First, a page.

Every time members of the local Oklahoma Home and Community Education group think they have finished their cemetery-mapping project, somebody else comes along with a bigger idea.
One decade and three editions into the development and publication of a statewide cemetery directory, the Oklahoma County group will focus now on indexing the actual names inscribed upon each of the tombstones in Oklahoma County.
That's 74 cemeteries ranging from as small as abandoned family burial plots to the massive Fairlawn Cemetery, Oklahoma City's oldest and largest, said Freda Cunningham, project coordinator.
“We would like to see every cemetery transcribed in the state of Oklahoma, but our county is trying to set the example by doing it ourselves,” she said.
Cunningham and other volunteers with the education group's genealogy committee developed the cemetery directory over more than a decade.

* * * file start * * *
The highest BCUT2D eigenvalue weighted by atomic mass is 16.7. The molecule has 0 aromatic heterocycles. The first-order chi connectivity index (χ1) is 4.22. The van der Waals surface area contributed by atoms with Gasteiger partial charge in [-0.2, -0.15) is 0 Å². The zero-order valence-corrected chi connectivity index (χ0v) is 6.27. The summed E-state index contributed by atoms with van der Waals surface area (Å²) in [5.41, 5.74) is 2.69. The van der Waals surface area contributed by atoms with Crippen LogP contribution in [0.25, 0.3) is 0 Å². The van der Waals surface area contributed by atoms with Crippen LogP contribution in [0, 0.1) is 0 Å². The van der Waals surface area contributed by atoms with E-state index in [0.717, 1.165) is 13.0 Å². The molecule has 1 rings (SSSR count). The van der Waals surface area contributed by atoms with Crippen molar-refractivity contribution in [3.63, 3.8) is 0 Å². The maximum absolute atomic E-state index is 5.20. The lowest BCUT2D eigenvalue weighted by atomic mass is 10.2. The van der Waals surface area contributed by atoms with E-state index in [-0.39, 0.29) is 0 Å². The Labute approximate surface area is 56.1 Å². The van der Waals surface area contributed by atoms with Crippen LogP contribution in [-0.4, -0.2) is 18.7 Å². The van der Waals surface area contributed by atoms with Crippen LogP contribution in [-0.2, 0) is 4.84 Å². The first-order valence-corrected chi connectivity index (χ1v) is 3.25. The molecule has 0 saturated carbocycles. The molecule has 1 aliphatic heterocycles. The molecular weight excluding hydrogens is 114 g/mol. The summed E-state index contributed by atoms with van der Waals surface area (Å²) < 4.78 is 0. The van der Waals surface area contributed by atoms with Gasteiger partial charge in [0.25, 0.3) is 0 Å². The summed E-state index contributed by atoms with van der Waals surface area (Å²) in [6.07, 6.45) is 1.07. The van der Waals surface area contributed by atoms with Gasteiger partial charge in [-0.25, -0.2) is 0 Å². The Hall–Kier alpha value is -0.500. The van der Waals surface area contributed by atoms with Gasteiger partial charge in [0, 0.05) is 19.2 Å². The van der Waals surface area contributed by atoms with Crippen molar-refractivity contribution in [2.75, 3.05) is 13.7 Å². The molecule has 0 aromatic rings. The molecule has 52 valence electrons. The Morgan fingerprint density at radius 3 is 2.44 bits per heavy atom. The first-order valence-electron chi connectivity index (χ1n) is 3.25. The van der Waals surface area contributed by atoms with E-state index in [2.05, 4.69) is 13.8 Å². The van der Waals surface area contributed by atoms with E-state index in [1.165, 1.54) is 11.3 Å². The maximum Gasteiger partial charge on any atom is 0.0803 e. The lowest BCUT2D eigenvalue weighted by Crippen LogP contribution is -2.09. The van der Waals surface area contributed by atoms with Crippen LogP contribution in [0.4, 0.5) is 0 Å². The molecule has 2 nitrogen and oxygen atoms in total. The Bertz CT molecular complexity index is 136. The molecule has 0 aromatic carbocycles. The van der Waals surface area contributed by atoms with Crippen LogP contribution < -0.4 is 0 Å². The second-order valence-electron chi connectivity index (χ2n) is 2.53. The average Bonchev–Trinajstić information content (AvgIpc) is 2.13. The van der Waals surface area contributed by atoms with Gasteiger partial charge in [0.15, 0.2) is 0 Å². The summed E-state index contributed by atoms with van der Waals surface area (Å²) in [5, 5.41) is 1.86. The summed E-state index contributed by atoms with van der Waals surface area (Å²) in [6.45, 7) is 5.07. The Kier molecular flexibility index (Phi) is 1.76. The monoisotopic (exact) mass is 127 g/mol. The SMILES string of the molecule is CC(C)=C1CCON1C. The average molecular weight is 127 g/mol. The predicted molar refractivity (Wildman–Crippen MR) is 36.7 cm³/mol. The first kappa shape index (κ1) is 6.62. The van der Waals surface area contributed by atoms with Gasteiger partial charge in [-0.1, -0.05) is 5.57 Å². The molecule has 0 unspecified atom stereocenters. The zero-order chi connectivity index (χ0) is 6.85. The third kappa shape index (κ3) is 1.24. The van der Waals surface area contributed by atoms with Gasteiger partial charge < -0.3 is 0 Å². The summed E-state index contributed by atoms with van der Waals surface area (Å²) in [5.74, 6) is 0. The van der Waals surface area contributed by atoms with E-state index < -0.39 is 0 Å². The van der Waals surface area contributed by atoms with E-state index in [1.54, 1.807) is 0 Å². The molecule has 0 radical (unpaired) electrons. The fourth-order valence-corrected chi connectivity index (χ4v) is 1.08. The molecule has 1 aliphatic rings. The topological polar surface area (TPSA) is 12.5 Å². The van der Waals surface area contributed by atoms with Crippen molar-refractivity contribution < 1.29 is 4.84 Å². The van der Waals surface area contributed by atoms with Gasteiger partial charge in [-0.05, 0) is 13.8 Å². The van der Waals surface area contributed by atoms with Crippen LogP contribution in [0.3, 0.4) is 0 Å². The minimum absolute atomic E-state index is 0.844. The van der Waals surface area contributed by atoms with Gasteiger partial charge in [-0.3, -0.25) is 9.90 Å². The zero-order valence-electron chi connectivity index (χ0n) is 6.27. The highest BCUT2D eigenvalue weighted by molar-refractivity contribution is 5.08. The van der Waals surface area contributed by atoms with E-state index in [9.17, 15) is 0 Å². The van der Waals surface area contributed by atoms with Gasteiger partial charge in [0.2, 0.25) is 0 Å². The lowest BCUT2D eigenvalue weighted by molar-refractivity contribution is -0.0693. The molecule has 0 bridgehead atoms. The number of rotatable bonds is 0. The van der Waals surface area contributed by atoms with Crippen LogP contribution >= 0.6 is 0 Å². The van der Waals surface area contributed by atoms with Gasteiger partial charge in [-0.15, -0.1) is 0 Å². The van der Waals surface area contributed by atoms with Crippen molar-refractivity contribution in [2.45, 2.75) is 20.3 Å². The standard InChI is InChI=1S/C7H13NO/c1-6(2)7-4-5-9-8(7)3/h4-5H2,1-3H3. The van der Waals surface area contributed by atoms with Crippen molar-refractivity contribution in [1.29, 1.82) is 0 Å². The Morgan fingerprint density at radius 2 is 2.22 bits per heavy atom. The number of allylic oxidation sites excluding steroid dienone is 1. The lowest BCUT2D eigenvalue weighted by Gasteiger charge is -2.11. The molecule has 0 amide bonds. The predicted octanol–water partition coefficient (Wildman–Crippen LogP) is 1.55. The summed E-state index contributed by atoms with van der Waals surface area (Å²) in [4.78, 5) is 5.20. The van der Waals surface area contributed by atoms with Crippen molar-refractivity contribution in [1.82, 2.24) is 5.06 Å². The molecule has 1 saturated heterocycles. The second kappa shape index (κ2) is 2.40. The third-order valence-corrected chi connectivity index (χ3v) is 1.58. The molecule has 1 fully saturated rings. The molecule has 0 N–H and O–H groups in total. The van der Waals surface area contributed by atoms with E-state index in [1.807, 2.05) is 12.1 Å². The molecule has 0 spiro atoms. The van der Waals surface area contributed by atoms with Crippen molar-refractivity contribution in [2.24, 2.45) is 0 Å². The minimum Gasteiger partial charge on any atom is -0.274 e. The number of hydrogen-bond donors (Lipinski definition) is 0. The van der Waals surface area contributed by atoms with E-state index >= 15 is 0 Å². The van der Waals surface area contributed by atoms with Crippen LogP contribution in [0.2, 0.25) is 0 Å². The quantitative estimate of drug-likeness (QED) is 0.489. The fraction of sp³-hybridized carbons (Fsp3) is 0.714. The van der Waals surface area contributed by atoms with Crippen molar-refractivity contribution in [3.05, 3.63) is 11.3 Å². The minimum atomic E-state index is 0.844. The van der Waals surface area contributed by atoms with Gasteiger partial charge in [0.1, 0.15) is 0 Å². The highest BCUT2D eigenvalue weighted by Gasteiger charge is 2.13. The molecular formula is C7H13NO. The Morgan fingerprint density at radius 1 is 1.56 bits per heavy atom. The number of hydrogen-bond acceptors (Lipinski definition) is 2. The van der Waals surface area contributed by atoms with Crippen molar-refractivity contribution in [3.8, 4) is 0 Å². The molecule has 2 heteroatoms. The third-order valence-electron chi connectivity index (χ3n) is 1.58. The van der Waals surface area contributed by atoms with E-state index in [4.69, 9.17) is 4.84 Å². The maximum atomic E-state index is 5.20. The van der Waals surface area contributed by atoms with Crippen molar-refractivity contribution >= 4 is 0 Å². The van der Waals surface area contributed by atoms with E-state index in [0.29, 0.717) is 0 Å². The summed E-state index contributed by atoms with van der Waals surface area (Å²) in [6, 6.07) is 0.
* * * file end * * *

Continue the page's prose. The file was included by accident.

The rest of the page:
What started out as a flimsy collection of cemetery information compiled and self-submitted by representatives of most the state's 77 counties turned into a professional project once the group realized they could sell the bound editions.
Transforming those loose-knit compilations into professional-quality books took several years and required the digitization of maps and photos, as well as the development of a uniform style guide for the book.
The 77-volume second edition was published in 2008, and the next year the group decided to develop a third edition, Cunningham said. Recently released and available for sale at the group's website, www.ohcegenealogy.com, the new edition is a regionalized, eight-volume set that lists each cemetery alphabetically by county.
Each insert includes a short history, a legal description and driving directions. Most also include a photo. Prices range from $35 to $175. Soft- and hardback versions are available in color and in black and white.
Continue reading this story on the...